It is possible that the view of what is impressive enough in computer behavior to be called intelligence changes with each decade as we adjust to what capabilities are made available in products and services.


They would probably have followed the same sequence we do:

  • be amazed at the capabilities,
  • ask how it is done,
  • wonder whether this is really intelligence and (or) point out our narrow the performance was,
  • require more next time to be impressed again.

My sense is that they would, based on a high-level take of Babbage and Lovelace's view of the potential capability of the "analytic engine". If Babbage's Tic-Tac-Toe machine had been built, I am sure that would have been regarded as machine intelligence. Nimatron (Edward Condon) may have been the first game AI, and the capability seems similar to what Babbage was envisioning. Certainly the bogus "Turk" chess-playing hoax was considered a machine intelligence.

Conventional software could connote a form of automation, and I think any form of automation, particularly where the operations are "under the covers", would have been considered a form of intelligence.

I think the current idea of only regarding "strong statistical AI" (Machine Learning) as AI is inherently flawed because of the concept of utility. Intelligence is a spectrum, being a relative measure of problem solving strength, and artificial merely connotes a thing intentionally or skillfully constructed. The Russell & Norvig definition seems to hew to this viewpoint.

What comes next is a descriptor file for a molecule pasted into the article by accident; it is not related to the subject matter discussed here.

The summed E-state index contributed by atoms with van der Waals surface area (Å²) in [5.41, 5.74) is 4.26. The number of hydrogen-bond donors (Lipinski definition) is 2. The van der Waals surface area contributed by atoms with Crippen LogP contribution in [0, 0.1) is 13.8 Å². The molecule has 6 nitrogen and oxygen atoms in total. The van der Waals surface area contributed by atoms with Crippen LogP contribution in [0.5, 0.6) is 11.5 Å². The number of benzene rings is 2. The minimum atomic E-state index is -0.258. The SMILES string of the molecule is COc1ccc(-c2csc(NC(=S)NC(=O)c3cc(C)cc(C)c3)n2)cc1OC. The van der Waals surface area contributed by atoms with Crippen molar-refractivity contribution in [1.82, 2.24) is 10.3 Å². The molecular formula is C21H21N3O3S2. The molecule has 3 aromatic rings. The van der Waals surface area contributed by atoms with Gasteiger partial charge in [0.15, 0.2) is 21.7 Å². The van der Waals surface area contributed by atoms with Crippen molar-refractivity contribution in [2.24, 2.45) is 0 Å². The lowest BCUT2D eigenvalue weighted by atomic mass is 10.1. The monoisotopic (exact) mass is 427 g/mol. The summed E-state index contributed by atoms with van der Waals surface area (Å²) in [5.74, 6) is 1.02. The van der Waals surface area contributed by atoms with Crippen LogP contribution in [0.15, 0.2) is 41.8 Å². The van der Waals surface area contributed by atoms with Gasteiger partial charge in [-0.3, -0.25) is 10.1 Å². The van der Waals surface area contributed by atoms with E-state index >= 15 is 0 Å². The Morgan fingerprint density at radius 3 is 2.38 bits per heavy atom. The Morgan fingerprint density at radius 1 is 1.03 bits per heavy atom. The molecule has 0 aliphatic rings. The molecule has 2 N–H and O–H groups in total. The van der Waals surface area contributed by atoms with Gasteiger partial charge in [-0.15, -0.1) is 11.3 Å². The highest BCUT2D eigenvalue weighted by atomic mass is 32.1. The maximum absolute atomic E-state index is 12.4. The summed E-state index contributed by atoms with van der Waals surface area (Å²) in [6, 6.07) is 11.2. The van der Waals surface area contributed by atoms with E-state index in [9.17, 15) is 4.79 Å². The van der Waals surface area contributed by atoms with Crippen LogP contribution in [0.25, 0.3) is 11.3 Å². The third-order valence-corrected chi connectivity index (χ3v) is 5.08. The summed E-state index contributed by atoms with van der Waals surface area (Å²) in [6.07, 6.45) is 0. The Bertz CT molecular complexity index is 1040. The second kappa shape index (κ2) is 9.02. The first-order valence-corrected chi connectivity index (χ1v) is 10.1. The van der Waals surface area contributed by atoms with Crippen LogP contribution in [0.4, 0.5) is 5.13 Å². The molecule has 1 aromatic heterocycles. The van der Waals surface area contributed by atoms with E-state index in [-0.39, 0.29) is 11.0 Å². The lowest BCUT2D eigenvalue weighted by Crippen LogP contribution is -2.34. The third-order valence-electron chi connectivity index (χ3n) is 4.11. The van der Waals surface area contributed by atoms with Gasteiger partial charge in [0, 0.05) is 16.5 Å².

• 1
    $\begingroup$ If I remember correctly there was some pope who designed some machine which could solve maths or do something interesting..Do you know who it was? $\endgroup$
    – user9947
    Mar 5 '19 at 18:30
  • 1
    $\begingroup$ @DuttaA Could this be Pope Sylvester II and his "brazen" robotic head that gave boolean output? The mythical predecessor would have been Talos (although Talos' reputed capability was much broader;) $\endgroup$
    – DukeZhou
    Mar 5 '19 at 18:32
  • $\begingroup$ Probably cannot say for sure.. $\endgroup$
    – user9947
    Mar 5 '19 at 18:50

Your Answer

By clicking “Post Your Answer”, you agree to our terms of service, privacy policy and cookie policy

Not the answer you're looking for? Browse other questions tagged or ask your own question.